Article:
A divorce is a huge change in your life. You should have that same perspective as to its effect on your children. Remember, divorce means huge changes in the lives of your children. If you fail to put your children’s needs first, divorce could also mean that your children are in the middle of their parent’s conflict. The divorce is then about the children witnessing their parents’ conflict, worrying about where they will live and go to school, hearing about the family’s new financial hardship, dealing with the loss of being with both parents each day, and a multitude of other emotional stressors. A high-conflict divorce will increase your children’s risk of psychological, educational, and sociological problems. The more conflict, the greater risk that divorce affects every aspect of your children’s day-to-day life. Your children’s relationships with friends could change, and their ability to focus and concentrate in school could be affected. As a result, there is the potential for your children to have problems with anxiety and depression.

You should expect the divorce to cause your children some level of emotional pain. Don’t be naïve. Regardless of how hard you try and how well you parent, your children will be sad during and after your divorce. Do not subscribe to the belief that if the “parent is happy, the child will be happy.” Some parents project and then have a misguided belief that their children are spending time and energy worrying about their happiness. This is only the result of the parent’s projection. Your children are basically concerned with their own happiness and security.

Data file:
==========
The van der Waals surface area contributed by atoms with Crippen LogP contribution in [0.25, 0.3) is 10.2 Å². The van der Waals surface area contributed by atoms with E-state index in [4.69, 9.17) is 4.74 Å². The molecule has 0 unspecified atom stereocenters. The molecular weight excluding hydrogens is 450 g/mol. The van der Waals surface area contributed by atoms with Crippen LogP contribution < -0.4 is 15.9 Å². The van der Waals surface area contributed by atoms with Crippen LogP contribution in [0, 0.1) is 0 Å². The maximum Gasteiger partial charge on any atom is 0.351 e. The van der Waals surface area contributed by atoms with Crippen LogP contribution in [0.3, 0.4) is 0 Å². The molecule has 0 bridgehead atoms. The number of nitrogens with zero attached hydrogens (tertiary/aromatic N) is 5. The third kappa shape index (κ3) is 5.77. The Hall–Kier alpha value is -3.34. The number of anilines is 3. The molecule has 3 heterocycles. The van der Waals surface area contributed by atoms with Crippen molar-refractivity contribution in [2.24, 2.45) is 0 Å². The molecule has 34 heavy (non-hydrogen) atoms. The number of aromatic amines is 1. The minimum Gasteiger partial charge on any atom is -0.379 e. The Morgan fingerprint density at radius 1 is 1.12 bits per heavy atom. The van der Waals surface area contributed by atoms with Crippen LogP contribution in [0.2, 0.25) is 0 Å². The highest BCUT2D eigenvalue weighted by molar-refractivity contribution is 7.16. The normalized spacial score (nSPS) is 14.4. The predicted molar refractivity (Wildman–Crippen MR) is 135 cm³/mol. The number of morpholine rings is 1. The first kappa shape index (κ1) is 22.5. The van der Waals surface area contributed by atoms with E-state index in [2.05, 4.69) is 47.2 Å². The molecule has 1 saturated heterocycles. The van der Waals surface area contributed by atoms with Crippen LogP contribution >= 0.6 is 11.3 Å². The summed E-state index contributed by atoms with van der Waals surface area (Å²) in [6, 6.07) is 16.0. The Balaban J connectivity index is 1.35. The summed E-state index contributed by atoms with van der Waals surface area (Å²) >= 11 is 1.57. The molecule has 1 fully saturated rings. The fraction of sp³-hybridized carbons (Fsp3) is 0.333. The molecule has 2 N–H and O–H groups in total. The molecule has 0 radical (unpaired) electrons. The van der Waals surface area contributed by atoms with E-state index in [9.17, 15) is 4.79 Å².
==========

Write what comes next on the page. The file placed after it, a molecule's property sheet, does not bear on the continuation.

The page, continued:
Some parents argue that divorce in and of itself does not cause harm to children. I would agree with this general statement as it is the behavior of the parents during the divorce that determines how their children will fare or what the consequences will be. If you Google “what are the negative effects of a high conflict divorce on children”, you will find several statistics, such as:

  • Children of high-conflict divorced parents are 2x more likely to have seen a mental health provider;
  • Children of high-conflict divorced parents are 2x more likely to exhibit behavioral problems; and
  • Children of high-conflict divorced parents are 2x more likely to have problems with depression and anxiety.

As a divorce attorney, I work with clients daily and counsel them to keep their children out of the middle of their divorce. It is always best for divorcing parents to avoid high conflict to lessen the negative effects of divorce on their children. There is an obligation as a parent to do everything you can to help your children cope with the stress that your divorce is causing them. This requires parents to put their children’s needs alongside their needs during the entire divorce process. This requirement is not often met as many parents are more focused on the divorce process and their own emotional needs rather than their children’s needs. This results in high-conflict parents who are unable to parent and divorce at the same time.

Should you need the advice of an experienced divorce and child custody attorney or have questions or concerns about your situation, know that we are here to help and ready to discuss those issues with you.